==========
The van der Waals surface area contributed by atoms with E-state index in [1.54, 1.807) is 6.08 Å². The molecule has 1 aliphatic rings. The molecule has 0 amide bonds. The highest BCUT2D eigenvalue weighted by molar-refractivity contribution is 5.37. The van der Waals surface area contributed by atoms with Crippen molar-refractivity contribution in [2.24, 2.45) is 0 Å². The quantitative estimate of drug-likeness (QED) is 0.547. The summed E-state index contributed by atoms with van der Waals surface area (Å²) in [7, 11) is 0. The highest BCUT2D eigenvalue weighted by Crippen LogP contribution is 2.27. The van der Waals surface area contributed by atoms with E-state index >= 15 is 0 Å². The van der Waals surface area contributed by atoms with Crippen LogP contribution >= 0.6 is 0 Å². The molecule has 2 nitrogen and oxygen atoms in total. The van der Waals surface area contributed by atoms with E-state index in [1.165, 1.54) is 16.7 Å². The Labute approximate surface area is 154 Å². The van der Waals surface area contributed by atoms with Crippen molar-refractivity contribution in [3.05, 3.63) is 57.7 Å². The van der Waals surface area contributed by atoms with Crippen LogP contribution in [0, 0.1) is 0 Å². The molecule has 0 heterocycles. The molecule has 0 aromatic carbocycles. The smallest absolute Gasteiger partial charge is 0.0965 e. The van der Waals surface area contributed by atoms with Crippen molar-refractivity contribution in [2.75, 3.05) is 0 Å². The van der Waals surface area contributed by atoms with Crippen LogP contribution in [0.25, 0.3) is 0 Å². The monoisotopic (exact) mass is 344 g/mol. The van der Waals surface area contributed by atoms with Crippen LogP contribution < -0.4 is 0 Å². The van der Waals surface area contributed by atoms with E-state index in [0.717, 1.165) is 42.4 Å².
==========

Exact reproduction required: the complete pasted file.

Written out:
The van der Waals surface area contributed by atoms with E-state index in [1.54, 1.807) is 6.08 Å². The molecule has 1 aliphatic rings. The molecule has 0 amide bonds. The highest BCUT2D eigenvalue weighted by molar-refractivity contribution is 5.37. The van der Waals surface area contributed by atoms with Crippen molar-refractivity contribution in [2.24, 2.45) is 0 Å². The quantitative estimate of drug-likeness (QED) is 0.547. The summed E-state index contributed by atoms with van der Waals surface area (Å²) in [7, 11) is 0. The highest BCUT2D eigenvalue weighted by Crippen LogP contribution is 2.27. The van der Waals surface area contributed by atoms with E-state index >= 15 is 0 Å². The van der Waals surface area contributed by atoms with Crippen LogP contribution >= 0.6 is 0 Å². The molecule has 2 nitrogen and oxygen atoms in total. The van der Waals surface area contributed by atoms with E-state index in [1.165, 1.54) is 16.7 Å². The Labute approximate surface area is 154 Å². The van der Waals surface area contributed by atoms with Crippen molar-refractivity contribution in [3.05, 3.63) is 57.7 Å². The van der Waals surface area contributed by atoms with Crippen LogP contribution in [0, 0.1) is 0 Å². The molecule has 0 heterocycles. The molecule has 0 aromatic carbocycles. The smallest absolute Gasteiger partial charge is 0.0965 e. The van der Waals surface area contributed by atoms with Crippen molar-refractivity contribution in [2.75, 3.05) is 0 Å². The van der Waals surface area contributed by atoms with Crippen LogP contribution in [0.25, 0.3) is 0 Å². The monoisotopic (exact) mass is 344 g/mol. The van der Waals surface area contributed by atoms with Crippen LogP contribution < -0.4 is 0 Å². The van der Waals surface area contributed by atoms with E-state index in [0.717, 1.165) is 42.4 Å².